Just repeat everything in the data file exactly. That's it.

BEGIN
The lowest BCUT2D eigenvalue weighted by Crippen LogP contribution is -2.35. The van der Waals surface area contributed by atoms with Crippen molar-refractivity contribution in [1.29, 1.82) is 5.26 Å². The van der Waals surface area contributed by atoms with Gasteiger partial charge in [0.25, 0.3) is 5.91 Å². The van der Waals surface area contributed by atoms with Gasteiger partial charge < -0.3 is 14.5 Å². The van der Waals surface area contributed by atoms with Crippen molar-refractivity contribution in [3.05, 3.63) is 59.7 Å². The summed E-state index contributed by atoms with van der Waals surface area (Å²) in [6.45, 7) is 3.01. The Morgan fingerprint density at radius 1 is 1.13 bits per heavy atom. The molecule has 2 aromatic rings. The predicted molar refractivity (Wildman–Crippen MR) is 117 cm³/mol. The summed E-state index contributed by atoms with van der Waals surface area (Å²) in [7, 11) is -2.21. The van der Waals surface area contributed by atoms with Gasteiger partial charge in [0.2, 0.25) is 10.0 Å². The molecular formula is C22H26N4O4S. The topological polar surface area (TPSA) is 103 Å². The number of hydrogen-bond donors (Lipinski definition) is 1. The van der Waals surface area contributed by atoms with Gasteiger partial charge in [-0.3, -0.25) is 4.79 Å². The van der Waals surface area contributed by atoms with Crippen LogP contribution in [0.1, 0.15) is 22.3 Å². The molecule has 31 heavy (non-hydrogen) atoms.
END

The lowest BCUT2D eigenvalue weighted by Crippen LogP contribution is -2.35. The van der Waals surface area contributed by atoms with Crippen molar-refractivity contribution in [1.29, 1.82) is 5.26 Å². The van der Waals surface area contributed by atoms with Gasteiger partial charge in [0.25, 0.3) is 5.91 Å². The van der Waals surface area contributed by atoms with Gasteiger partial charge < -0.3 is 14.5 Å². The van der Waals surface area contributed by atoms with Crippen molar-refractivity contribution in [3.05, 3.63) is 59.7 Å². The summed E-state index contributed by atoms with van der Waals surface area (Å²) in [6.45, 7) is 3.01. The Morgan fingerprint density at radius 1 is 1.13 bits per heavy atom. The molecule has 2 aromatic rings. The predicted molar refractivity (Wildman–Crippen MR) is 117 cm³/mol. The summed E-state index contributed by atoms with van der Waals surface area (Å²) in [7, 11) is -2.21. The van der Waals surface area contributed by atoms with Gasteiger partial charge in [0.2, 0.25) is 10.0 Å². The molecular formula is C22H26N4O4S. The topological polar surface area (TPSA) is 103 Å². The number of hydrogen-bond donors (Lipinski definition) is 1. The van der Waals surface area contributed by atoms with Gasteiger partial charge in [-0.3, -0.25) is 4.79 Å². The van der Waals surface area contributed by atoms with Crippen LogP contribution in [0.1, 0.15) is 22.3 Å². The molecule has 31 heavy (non-hydrogen) atoms.